I: Why did you choose to self-publish? What appeals to you about being an indie author?

D: In my research into independently publishing, I noticed something – both traditional publishing and independently publishing are almost the same experience for the authors. Take a look:

  • There are still people that are going to hate your book, or love it.
  • As the author, you still have to do the heavy-lifting of building awareness of you and your books.
  • You get earnings if your book does well.

As an independent publisher and author, I’m happy to keep my books’ rights and to treat my books as professionally as a traditional publishing house such as Harper Collins. I care about quality control like they do – I have editors and professional book cover designers on my team, and no cost is too high if it means a better book for my readers. The bonus is I get to choose the final book cover design!

I: What are your goals as an indie author?

D: My goal as an independently published author is to share my characters’ adventures with as many readers that enjoy stories like I do, and treat their trust in my books as professionally as possible. It’s not about the money for me, but that does help publish the next book.

I plan to be a hybrid author one day – an author who is both traditionally and independently published, and some rights of my independently published books may be sold in the future. The Common Kingdoms series will only have a few of the rights sold for example (like foreign rights), but then other series like my Forbs Quadrilogy are planned to be traditionally published which means selling most or all of the rights in return for royalties and a larger team backing the books.  

I: What was the best surprise about self-publishing?

D: It wasn’t specific to self-publishing, but the first bit of fan mail. The idea of me getting fan mail for some reason never crossed my mind as something to expect, but I’ve had quite a few now, and I love meeting my readers on Skype and by email.

I: What has been the hardest challenge of self-publishing?

D: Picking the final book cover. In fact it continues to be something of a challenge – it’s taken twelve years to figure out what to put on Threat’s cover, which is the same amount of time it took to decide for The Royal Gift. I’m seeing a pattern here. Thankfully, it will be broken by book three, which has the obvious choice of the Shotput of Power on it.

I: I’ve noticed the pace of self-publishing can be very fast. Are you an author who puts out a new book every two to four months? If so, how do you keep up the pace?

D: I care a lot about what I let readers get their hands on. I don’t publish before a book is ready. I work with an editor for structural edits. This often sees a new version of the story being written from scratch because that is the easiest way I can work with structural suggestions, and becomes known as the publication draft. I then end up returning to the same editor for line-edits, then cast my attention to awareness building, the book cover and continuing to write. I tend to release a book once a year, but this is due to the systems I have in place, from automated financing in advance, all the way to getting a reader aware my books exist. These systems can be adapted as long as I ensure I keep the fundamentals, like each part of getting readers aware the book exists.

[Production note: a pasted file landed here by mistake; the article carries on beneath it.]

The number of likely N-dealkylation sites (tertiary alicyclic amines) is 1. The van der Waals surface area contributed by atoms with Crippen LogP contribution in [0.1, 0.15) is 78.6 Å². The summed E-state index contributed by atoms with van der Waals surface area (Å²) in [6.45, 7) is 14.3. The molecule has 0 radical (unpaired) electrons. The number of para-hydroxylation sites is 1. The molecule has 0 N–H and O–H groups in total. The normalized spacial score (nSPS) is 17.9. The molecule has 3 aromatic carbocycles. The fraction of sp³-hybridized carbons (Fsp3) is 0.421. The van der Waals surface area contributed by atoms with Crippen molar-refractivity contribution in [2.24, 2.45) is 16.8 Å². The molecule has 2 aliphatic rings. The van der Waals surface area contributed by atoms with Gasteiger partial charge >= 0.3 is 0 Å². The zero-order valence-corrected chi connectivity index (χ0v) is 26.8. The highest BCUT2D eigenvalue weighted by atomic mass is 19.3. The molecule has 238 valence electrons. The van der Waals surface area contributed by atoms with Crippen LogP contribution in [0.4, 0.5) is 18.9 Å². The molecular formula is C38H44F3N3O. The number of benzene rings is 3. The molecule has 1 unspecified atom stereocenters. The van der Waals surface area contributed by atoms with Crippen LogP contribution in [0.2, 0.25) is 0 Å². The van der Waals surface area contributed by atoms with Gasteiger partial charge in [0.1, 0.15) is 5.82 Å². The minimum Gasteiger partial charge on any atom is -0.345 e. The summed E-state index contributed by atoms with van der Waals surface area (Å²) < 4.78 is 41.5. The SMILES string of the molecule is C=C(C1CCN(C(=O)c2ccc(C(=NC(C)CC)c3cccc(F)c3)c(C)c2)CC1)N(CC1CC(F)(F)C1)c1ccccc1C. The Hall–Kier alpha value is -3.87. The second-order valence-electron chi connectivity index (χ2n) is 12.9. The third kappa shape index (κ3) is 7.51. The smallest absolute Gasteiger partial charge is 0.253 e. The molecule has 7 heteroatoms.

I: How do you balance all the demands of being an indie author? How do you balance book production, marketing, book launches, list building, and still find time to write?

D: I realize I’ve said systems already, but it is systems. I boiled everything down to the basics, then add tactics on top of that if I want to (they’re actually not needed with a good system). I’m also continually running experiments; recently I ran an experiment called, Does Waking Up Extra Early to Write REALLY Work? My Writers’ Club will be getting the results of that experiment soon as I wrap it up.

I: How do you combat the common stigma that self-published books are low quality?

D: The answer to this is pretty simple: quality control and being prepared to pay professionals to be on my publishing team. I don’t approach self-publishing as a quick income, and I don’t just throw out the first draft or a version an editor has never seen.  It’s so important to do quality control and create a decent product (because like it or not, whilst we’re having fun writing and terrorizing our characters, the end result is a possible product). Being an author isn’t some get rich quick option. Time, effort and money has to be invested, and not just the bare minimum.

  • You practice improving your writing every day. I have three different styles of writing – the one seen in my YA books, the one seen in my adult fantasy books and my non-fiction writing. This costs time.
  • A percentage of my earnings are automatically put to the side on the days when money comes in from book distributors and working with my clients. This is used for large publication and quality control costs. It also covers the few marketing costs I have that cost in money as well as time.